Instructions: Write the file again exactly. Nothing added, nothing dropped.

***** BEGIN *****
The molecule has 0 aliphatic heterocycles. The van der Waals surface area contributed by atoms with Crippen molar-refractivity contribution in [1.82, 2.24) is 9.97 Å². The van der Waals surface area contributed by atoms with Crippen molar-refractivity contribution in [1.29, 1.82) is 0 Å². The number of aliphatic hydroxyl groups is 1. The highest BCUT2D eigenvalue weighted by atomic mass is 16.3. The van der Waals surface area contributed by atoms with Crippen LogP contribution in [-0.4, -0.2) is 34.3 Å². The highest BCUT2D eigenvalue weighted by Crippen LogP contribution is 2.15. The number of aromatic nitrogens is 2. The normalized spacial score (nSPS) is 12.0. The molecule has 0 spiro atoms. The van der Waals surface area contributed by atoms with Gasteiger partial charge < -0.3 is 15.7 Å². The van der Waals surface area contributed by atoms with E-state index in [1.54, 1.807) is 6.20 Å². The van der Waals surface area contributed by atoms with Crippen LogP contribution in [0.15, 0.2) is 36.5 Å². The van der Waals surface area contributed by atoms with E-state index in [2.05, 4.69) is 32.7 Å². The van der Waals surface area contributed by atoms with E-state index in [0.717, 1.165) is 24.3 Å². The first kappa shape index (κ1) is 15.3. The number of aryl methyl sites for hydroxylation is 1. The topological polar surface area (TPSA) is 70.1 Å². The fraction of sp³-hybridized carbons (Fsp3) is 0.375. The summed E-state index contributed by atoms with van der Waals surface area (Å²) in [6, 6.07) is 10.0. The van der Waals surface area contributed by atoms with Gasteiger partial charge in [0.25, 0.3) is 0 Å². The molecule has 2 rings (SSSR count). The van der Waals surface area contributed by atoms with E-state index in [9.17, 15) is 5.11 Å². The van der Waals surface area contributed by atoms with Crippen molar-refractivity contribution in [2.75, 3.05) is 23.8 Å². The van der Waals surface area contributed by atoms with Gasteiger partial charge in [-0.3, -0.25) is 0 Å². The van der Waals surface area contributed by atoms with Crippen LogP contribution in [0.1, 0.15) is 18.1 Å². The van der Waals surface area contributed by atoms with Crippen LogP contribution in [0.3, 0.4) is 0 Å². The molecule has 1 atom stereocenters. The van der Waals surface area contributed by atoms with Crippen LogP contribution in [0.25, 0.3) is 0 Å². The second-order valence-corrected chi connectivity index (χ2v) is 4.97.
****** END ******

The molecule has 0 aliphatic heterocycles. The van der Waals surface area contributed by atoms with Crippen molar-refractivity contribution in [1.82, 2.24) is 9.97 Å². The van der Waals surface area contributed by atoms with Crippen molar-refractivity contribution in [1.29, 1.82) is 0 Å². The number of aliphatic hydroxyl groups is 1. The highest BCUT2D eigenvalue weighted by atomic mass is 16.3. The van der Waals surface area contributed by atoms with Crippen LogP contribution in [-0.4, -0.2) is 34.3 Å². The highest BCUT2D eigenvalue weighted by Crippen LogP contribution is 2.15. The number of aromatic nitrogens is 2. The normalized spacial score (nSPS) is 12.0. The molecule has 0 spiro atoms. The van der Waals surface area contributed by atoms with Gasteiger partial charge < -0.3 is 15.7 Å². The van der Waals surface area contributed by atoms with E-state index in [1.54, 1.807) is 6.20 Å². The van der Waals surface area contributed by atoms with Crippen LogP contribution in [0.15, 0.2) is 36.5 Å². The van der Waals surface area contributed by atoms with E-state index in [2.05, 4.69) is 32.7 Å². The van der Waals surface area contributed by atoms with E-state index in [0.717, 1.165) is 24.3 Å². The first kappa shape index (κ1) is 15.3. The number of aryl methyl sites for hydroxylation is 1. The topological polar surface area (TPSA) is 70.1 Å². The fraction of sp³-hybridized carbons (Fsp3) is 0.375. The summed E-state index contributed by atoms with van der Waals surface area (Å²) in [6, 6.07) is 10.0. The van der Waals surface area contributed by atoms with Gasteiger partial charge in [0.25, 0.3) is 0 Å². The molecule has 2 rings (SSSR count). The van der Waals surface area contributed by atoms with E-state index in [9.17, 15) is 5.11 Å². The van der Waals surface area contributed by atoms with Crippen molar-refractivity contribution in [2.75, 3.05) is 23.8 Å². The van der Waals surface area contributed by atoms with Gasteiger partial charge in [-0.3, -0.25) is 0 Å². The van der Waals surface area contributed by atoms with Crippen LogP contribution in [0.1, 0.15) is 18.1 Å². The van der Waals surface area contributed by atoms with Crippen LogP contribution in [0.3, 0.4) is 0 Å². The molecule has 1 atom stereocenters. The van der Waals surface area contributed by atoms with Crippen LogP contribution in [0.25, 0.3) is 0 Å². The second-order valence-corrected chi connectivity index (χ2v) is 4.97.